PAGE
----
London house prices rocket 10% in just one month!

House prices in London have jumped by 10 per cent in the last month alone, according to data from Rightmove.

The data shows prices in the capital have risen by £50,484, on average, to £544,232 since mid-September. Within prime inner London, the average price of a home now stands at £937,110, while the average price of London’s outer boroughs is now £461,937.

Rightmove director and housing market analyst Miles Shipside attributes the rapid rise to a return of sellers to the market after a slow summer led to pent-up demand.

Shipside says: “Fewer sellers coming to market in the capital during the traditional summer recess resulted in total price falls of 4.3% over August and September. However, this month’s rebound in the number of sellers brings the quarterly growth figure back into line with the recent trend at around 2% a month.

”Although not sustainable in the longer term, some agents currently report there is a buying frenzy in parts of prime inner London, with available stock so low that their shelves are now bare. Unsurprisingly, many of this month’s best performers are boroughs in inner London.”

The national average house price reached £252,418 in October, after a rise 2.8 per cent in the last month and 3.8 per cent annually. However, these figures include London.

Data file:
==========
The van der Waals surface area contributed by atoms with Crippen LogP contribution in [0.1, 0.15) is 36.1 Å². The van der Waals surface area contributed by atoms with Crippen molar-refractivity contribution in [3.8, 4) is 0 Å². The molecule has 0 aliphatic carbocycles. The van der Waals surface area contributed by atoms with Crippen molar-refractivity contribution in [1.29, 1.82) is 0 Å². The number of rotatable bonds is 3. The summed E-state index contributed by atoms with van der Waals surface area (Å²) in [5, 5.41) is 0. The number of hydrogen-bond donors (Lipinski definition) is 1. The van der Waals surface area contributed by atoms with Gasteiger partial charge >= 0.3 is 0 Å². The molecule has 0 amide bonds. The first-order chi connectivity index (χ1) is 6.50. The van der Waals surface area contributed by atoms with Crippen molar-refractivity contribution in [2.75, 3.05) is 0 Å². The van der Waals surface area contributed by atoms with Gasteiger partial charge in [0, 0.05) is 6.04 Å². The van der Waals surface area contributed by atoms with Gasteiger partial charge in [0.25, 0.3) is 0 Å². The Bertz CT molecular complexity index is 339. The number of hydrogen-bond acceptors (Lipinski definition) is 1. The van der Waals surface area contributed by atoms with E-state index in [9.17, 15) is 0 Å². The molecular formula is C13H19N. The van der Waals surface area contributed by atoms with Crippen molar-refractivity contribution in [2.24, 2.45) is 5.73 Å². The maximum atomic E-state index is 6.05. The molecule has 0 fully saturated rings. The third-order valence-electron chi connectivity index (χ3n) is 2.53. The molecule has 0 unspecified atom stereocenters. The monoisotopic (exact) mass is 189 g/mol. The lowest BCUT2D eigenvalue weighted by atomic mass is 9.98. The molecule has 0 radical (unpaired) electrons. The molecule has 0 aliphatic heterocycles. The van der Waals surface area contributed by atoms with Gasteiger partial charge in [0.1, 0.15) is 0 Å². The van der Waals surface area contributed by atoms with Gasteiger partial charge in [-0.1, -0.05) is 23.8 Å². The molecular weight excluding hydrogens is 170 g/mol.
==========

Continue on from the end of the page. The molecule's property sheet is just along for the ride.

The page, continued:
London’s recent rapid house price growth has led some to suggest Help to Buy should ignore London, or that the £600,000 limit should be lowered to around £300,000, therefore ruling out a lot of London properties and helping to avoid a house price bubble emerging.

However, London & Country mortgage specialist David Hollingworth says: “If you are a first-time buyer in London, you could argue that you are one of the most in need of the Help to Buy scheme.

“Existing homeowners will have seen their equity grow as a result of these price rises so they will have more options, including moving out of London and capitalising on the growth they’ve seen. But these numbers are scary and will lead to people questioning whether the market is losing control of itself.”